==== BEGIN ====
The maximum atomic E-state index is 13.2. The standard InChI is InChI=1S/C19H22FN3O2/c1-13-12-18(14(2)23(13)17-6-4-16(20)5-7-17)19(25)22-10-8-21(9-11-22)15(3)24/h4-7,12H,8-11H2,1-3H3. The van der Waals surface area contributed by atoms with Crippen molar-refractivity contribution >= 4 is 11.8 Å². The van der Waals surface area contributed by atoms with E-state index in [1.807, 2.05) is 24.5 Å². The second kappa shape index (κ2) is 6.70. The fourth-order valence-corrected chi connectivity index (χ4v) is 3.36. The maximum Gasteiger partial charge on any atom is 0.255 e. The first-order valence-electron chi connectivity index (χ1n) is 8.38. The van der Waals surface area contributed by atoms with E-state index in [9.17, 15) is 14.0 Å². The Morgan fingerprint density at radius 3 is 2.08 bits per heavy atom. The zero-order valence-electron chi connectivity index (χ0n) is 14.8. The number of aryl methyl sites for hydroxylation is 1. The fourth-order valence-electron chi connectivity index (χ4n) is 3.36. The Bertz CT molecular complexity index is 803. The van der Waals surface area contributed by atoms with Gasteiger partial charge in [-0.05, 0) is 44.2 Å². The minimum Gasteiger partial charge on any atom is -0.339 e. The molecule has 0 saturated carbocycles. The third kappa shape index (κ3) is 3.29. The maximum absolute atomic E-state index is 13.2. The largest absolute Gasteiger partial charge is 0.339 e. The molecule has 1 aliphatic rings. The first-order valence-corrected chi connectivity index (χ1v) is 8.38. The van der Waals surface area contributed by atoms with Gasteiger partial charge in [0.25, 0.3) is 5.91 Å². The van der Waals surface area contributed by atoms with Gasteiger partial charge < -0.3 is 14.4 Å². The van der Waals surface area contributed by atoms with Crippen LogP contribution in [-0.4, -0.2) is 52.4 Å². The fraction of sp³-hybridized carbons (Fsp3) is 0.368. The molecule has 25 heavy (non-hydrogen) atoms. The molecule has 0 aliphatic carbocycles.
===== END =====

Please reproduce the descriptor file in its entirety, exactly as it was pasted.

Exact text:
The maximum atomic E-state index is 13.2. The standard InChI is InChI=1S/C19H22FN3O2/c1-13-12-18(14(2)23(13)17-6-4-16(20)5-7-17)19(25)22-10-8-21(9-11-22)15(3)24/h4-7,12H,8-11H2,1-3H3. The van der Waals surface area contributed by atoms with Crippen molar-refractivity contribution >= 4 is 11.8 Å². The van der Waals surface area contributed by atoms with E-state index in [1.807, 2.05) is 24.5 Å². The second kappa shape index (κ2) is 6.70. The fourth-order valence-corrected chi connectivity index (χ4v) is 3.36. The maximum Gasteiger partial charge on any atom is 0.255 e. The first-order valence-electron chi connectivity index (χ1n) is 8.38. The van der Waals surface area contributed by atoms with E-state index in [9.17, 15) is 14.0 Å². The Morgan fingerprint density at radius 3 is 2.08 bits per heavy atom. The zero-order valence-electron chi connectivity index (χ0n) is 14.8. The number of aryl methyl sites for hydroxylation is 1. The fourth-order valence-electron chi connectivity index (χ4n) is 3.36. The Bertz CT molecular complexity index is 803. The van der Waals surface area contributed by atoms with Gasteiger partial charge in [-0.05, 0) is 44.2 Å². The minimum Gasteiger partial charge on any atom is -0.339 e. The molecule has 0 saturated carbocycles. The third kappa shape index (κ3) is 3.29. The maximum absolute atomic E-state index is 13.2. The largest absolute Gasteiger partial charge is 0.339 e. The molecule has 1 aliphatic rings. The first-order valence-corrected chi connectivity index (χ1v) is 8.38. The van der Waals surface area contributed by atoms with Gasteiger partial charge in [0.25, 0.3) is 5.91 Å². The van der Waals surface area contributed by atoms with Gasteiger partial charge < -0.3 is 14.4 Å². The van der Waals surface area contributed by atoms with Crippen LogP contribution in [-0.4, -0.2) is 52.4 Å². The fraction of sp³-hybridized carbons (Fsp3) is 0.368. The molecule has 25 heavy (non-hydrogen) atoms. The molecule has 0 aliphatic carbocycles.